The driver first asked Collinsworth if the talk about the Redskins potentially moving back in the draft to acquire multiple picks is legitimate, and the Sunday Night Football broadcaster told Earnhardt he believes it is.

"Yeah, I think so. If you want Tua, you have to jump up there somewhere," Collinsworth said. "So a lot of people are assuming it's Detroit that they're going to make that trade with. If I'm the Redskins, I would be telling everybody I know how much I love Tua. Because if they want to make that deal, I want them coming up and making that deal with me."

WATCH THE FULL INTERVIEW BELOW

Collinsworth went on to explain that even if the Redskins do want to take Young, they should continue to make teams believe that they're at least semi-interested in drafting Tagovailoa. Otherwise, QB-needy teams will try to strike a deal with the Lions at No. 3 first, knowing they probably won't have to give up as much compensation in return.

Earnhardt then asked whether the Redskins should even consider trading back if the opportunity presents itself, as Young may be too talented of a prospect to pass up.

"I think the Chase Young question is a big one, too," Collinsworth said. "Is he really one of those Lawrence Taylor, generational pass rusher kind of guys? Because you're going to feel awfully stupid if you trade him out. Conceivably, you could even trade back to four or five, depending on how the rest of the draft ends up going, and still have a chance [at Chase Young]."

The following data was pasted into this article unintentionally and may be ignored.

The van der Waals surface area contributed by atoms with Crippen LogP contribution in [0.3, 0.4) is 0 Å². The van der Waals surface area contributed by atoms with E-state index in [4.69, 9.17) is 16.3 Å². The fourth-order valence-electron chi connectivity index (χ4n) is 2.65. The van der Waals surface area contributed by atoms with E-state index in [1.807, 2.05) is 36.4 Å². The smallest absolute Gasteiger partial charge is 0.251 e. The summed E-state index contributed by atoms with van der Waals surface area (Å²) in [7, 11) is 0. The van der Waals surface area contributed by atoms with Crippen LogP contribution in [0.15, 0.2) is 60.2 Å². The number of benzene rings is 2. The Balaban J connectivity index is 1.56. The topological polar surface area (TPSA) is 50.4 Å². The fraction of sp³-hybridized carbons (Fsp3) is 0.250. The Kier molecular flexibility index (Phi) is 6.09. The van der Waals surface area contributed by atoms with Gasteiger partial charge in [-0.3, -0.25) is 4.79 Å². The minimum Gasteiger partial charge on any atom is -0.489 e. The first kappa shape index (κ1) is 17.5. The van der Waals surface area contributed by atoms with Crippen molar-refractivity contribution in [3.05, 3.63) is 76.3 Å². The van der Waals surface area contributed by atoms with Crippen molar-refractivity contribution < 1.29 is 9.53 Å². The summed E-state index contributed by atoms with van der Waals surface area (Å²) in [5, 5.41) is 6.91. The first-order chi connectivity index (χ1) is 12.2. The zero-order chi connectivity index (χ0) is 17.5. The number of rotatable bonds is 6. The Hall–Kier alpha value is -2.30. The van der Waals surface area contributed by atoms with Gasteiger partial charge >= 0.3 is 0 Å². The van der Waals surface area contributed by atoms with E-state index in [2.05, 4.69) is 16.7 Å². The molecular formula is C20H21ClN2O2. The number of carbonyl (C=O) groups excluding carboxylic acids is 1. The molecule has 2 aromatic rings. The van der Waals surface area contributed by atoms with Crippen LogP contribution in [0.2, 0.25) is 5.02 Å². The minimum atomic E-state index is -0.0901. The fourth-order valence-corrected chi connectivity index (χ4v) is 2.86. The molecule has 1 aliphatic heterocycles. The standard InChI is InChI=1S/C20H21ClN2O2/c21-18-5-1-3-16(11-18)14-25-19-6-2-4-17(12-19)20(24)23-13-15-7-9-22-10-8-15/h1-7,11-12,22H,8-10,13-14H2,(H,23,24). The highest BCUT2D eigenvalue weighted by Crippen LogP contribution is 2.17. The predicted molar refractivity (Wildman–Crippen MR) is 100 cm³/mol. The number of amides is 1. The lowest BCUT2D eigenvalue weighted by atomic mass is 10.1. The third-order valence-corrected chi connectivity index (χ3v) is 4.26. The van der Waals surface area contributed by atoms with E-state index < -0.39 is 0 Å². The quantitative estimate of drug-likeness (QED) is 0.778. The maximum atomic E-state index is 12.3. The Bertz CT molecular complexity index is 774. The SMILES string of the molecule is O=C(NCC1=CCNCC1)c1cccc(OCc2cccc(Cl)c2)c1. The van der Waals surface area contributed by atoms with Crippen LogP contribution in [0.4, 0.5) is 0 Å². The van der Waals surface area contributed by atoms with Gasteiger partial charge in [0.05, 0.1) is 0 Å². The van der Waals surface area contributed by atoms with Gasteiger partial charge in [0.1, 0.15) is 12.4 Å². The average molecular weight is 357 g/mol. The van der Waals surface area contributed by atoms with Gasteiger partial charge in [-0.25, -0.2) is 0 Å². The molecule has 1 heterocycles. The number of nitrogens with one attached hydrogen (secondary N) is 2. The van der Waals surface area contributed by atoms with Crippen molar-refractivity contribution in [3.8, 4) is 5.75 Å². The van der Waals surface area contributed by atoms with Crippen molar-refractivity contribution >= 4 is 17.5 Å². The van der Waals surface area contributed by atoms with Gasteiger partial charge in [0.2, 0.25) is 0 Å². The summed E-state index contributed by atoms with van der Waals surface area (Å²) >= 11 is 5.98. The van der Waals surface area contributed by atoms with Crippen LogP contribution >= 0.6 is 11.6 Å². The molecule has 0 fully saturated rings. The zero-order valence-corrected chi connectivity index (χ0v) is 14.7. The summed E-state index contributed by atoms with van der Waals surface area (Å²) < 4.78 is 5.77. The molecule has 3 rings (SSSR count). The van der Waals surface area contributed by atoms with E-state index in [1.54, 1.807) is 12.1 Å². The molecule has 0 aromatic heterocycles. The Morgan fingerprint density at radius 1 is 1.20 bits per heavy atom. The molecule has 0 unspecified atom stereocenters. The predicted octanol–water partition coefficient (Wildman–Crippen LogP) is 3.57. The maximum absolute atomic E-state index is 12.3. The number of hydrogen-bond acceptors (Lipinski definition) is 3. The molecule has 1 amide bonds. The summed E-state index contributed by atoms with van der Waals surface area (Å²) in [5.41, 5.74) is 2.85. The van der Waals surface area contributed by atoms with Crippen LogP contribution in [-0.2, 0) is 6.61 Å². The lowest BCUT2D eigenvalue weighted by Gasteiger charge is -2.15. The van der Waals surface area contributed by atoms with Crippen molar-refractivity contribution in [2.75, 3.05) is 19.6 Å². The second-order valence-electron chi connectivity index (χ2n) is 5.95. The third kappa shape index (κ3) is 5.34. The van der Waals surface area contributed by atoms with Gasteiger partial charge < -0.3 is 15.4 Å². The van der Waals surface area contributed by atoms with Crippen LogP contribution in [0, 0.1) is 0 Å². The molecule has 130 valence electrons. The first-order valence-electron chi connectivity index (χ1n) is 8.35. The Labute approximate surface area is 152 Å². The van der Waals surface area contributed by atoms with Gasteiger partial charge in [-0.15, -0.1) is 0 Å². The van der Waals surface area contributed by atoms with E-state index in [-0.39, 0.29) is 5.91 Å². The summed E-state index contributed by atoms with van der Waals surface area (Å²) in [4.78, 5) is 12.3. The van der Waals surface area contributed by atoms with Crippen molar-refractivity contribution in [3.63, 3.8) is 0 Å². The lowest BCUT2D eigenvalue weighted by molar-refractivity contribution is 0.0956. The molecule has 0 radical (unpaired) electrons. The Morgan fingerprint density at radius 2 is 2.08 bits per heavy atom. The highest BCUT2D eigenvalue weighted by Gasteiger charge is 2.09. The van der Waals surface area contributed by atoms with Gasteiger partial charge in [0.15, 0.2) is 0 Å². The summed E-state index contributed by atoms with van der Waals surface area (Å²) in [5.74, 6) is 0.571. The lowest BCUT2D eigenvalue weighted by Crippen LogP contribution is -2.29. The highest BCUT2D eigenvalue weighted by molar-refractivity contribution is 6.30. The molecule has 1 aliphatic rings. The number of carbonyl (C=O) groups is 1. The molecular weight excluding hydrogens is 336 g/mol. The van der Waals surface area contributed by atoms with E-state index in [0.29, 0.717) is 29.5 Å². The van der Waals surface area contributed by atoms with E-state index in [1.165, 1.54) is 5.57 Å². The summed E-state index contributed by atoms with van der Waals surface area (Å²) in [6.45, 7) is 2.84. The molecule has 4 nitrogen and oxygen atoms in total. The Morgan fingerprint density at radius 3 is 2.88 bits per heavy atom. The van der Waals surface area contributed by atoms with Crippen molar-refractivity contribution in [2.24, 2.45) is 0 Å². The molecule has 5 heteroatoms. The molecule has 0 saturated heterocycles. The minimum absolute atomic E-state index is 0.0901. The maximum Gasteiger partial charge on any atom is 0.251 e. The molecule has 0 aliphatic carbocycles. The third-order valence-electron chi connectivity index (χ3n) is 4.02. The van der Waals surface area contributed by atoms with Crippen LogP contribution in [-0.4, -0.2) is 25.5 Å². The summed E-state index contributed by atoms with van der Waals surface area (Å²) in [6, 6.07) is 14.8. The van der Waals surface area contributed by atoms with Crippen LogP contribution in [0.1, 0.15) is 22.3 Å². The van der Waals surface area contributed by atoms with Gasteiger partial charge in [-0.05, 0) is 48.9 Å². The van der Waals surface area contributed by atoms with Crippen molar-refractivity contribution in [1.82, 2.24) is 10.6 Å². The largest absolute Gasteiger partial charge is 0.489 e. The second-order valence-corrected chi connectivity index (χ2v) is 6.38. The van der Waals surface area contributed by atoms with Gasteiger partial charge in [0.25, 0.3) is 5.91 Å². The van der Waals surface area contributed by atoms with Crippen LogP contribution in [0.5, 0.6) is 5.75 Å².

Collinsworth explained that the Lions really need a cornerback, and there will likely be a very solid one on the board at No. 3 with Ohio State's Jeff Okudah. At No. 4, the New York Giants could also take an offensive lineman, as they have a gaping hole at left tackle.

So, if a quarterback-needy team like the Miami Dolphins at No. 5 of Los Angeles Chargers at No. 6 comes calling, there could conceivably still be a chance the Redskins trade back and land Young.

"Could Chase Young fall? Could you still get him at five?" Collinsworth asked. "That's what makes it fun. Nobody knows what's going to come out of this thing."

CLICK HERE TO SUBSCRIBE TO THE REDSKINS TALK PODCAST

Due to the coronavirus pandemic, teams have been unable to bring in prospects to their own facilities. That means no individual workouts, no in-person interviews, and no team doctors have not been able to examine players. The last part is extremely crucial for Tagovailoa, as he's continuing to recover from a dislocated hip injury he suffered in November.